I understand why manufacturers wish to sell us these things. They probably feel they don't make enough on after-market spare parts; and, hey, bikes aren't just ridden by poor people nowadays. There's real money out there, they say, and we want some! When I buy a bike, the only things I figure on replacing are brake blocks and cables, the latter very occasionally. Let's not collaborate with these people in making our already expensive bicycles a permanent money pit for us, and a Milchkuh for them. Here endeth the lesson.

    Who makes cup and cone bottom brackets for tapered cranksets these days? None that I know of. If one buys a new crankset these days, so called sealed BB's are the only choice.

  7. #7
    Senior Member Proofide's Avatar
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    Ah, gentlemen, but who mentioned tapered cranksets? Here in the land of warm beer, the cotter may still occasionally be found. Especially chez moi. Cotters are so soft that, as long as you replace them from time to time, the rest of the assembly remains unworn. May I ask the chap who objected to my little rant if he has any commercial interest in people using disposable components?

  8. #8
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    God, if I never see another cottered crank in my life, it will be too soon. Thank good we got past that technological stage.

    To the OP, I think you could probably ride that slightly dead sealed BB for another 10 years, but it would be really annoying. Nothing's going to get hurt. But I'd replace it.

  9. #9
    Senior Member Proofide's Avatar
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    Quote Originally Posted by Garthr View Post
    Who makes cup and cone bottom brackets for tapered cranksets these days?
    It's amazing what you can still get hold of, especially in Britain. Have a look at this site.

  10. #10
    Senior Member badmother's Avatar
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    cottered cranks belong in he!!. After drilling out the last cotter iI made sure to get rid of t, properly.

    I am sure it is strong, but also H E A V Y.

    I sometimes think I am going to keep them to keep a bike original, but always end up ditchinh them..

  11. #11
    Senior Member Proofide's Avatar
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    The bike I'm rebuilding has a 531 frame, and I've decided to go the cottered route. Not only period correct, but good cottered cranks are quite slim and elastic, compared to the sometimes chunky and "dead" alloy ones you see. Campagnolo alloy cranks had a terrible reputation for breaking, but I've never broken a steel crank.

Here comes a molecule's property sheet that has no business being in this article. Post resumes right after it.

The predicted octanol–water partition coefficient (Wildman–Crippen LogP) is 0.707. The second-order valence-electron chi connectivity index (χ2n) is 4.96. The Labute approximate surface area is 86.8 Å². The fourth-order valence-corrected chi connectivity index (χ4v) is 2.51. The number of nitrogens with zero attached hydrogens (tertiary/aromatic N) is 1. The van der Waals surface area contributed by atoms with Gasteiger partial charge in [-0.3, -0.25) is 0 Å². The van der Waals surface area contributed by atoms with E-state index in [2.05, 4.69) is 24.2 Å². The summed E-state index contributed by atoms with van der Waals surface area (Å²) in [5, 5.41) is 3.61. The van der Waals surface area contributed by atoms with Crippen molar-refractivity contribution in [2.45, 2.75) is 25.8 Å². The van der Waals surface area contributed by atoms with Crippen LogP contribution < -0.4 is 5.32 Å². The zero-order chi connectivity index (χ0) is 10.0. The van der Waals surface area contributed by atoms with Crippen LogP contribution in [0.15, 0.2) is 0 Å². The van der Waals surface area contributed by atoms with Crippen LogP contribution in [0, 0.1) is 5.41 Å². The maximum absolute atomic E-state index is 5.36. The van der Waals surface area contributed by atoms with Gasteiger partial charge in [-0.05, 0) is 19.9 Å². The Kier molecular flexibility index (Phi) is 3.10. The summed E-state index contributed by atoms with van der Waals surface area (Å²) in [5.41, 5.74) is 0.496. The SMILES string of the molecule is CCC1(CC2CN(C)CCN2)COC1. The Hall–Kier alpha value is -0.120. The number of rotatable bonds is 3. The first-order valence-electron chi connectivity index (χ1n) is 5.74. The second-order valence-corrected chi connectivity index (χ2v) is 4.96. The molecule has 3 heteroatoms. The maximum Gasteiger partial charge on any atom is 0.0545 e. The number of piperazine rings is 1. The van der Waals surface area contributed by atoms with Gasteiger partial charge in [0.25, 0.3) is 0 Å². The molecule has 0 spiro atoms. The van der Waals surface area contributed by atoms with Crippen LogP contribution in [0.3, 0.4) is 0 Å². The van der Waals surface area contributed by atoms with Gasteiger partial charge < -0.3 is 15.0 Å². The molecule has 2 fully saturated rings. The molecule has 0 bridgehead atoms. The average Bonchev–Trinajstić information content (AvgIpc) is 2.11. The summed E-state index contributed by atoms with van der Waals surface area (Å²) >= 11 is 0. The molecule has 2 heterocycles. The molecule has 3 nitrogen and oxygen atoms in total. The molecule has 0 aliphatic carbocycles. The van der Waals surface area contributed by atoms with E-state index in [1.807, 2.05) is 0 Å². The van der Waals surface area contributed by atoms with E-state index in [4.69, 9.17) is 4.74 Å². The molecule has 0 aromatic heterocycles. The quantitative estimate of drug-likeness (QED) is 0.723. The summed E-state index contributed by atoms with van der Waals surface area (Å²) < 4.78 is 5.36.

12. #12
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    Quote Originally Posted by Garthr View Post
    Who makes cup and cone bottom brackets for tapered cranksets these days? None that I know of. If one buys a new crankset these days, so called sealed BB's are the only choice.
    That is almost true, but there are still many NOS BB's out there.

    Another option is a BB which uses sealed bearings, but is not an irreparable cartridge.

    As to the use of later cranksets, which use the Octalink, only solution I know of is the cartridge.

    The even later hollowtech BB's are reparable, but require some mods.

  13. #13
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    Quote Originally Posted by Proofide View Post
    Ah, gentlemen, but who mentioned tapered cranksets? Here in the land of warm beer, the cotter may still occasionally be found. Especially chez moi. Cotters are so soft that, as long as you replace them from time to time, the rest of the assembly remains unworn. May I ask the chap who objected to my little rant if he has any commercial interest in people using disposable components?
    No commercial interest whatsoever my good man. My objection comes from spending time reading two paragraphs and finding that you've not answered the man's question. I read the replies to see if others' experience is similar to mine. In this case, will it do further damage to keep riding until his beautiful new sealed BB arrives? I still say no.

  14. #14
    DRF aka Thrifty Bill wrk101's Avatar
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    Quote Originally Posted by Proofide View Post
    Could I mount my soapbox and ask why on earth people spend money on so-called "sealed" bottom brackets which, on the admission of the manufacturers, have a finite lifespan, when it's well-known that a fully-serviceable cup and cone bottom bracket, whether with loose or caged balls (the former to be preferred) will probably last indefinitely, given occasional maintenance? These sealed bottom brackets, I read recently, are no better sealed than a regular one. How can they be, when a spindle has to pass through the housing? They're not expensive enough to be sealed to marine or aerospace standards.

    I understand why manufacturers wish to sell us these things. They probably feel they don't make enough on after-market spare parts; and, hey, bikes aren't just ridden by poor people nowadays. There's real money out there, they say, and we want some! When I buy a bike, the only things I figure on replacing are brake blocks and cables, the latter very occasionally. Let's not collaborate with these people in making our already expensive bicycles a permanent money pit for us, and a Milchkuh for them. Here endeth the lesson.
    If you do your own work (I do), then cup and cone is the way to go. If you pay someone to do your service, then you can probably get a low end cartridge installed (including the purchase of the parts) for less than the labor to get a cup and cone serviced.

  15. #15
    Riding like its 1990 thenomad's Avatar
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    Its certainly easier to find a cartridge but i do like the cup and cone for how smooth they are. But the problem of loosening over time etc can cause bigger issues.

    Previously I just tried to tighten it as it was, so I went ahead and took the whole BB down and cleaned everything really well. The BB looks good. Now I reassembled it all after cleaning and i think it may have just been a torque issue.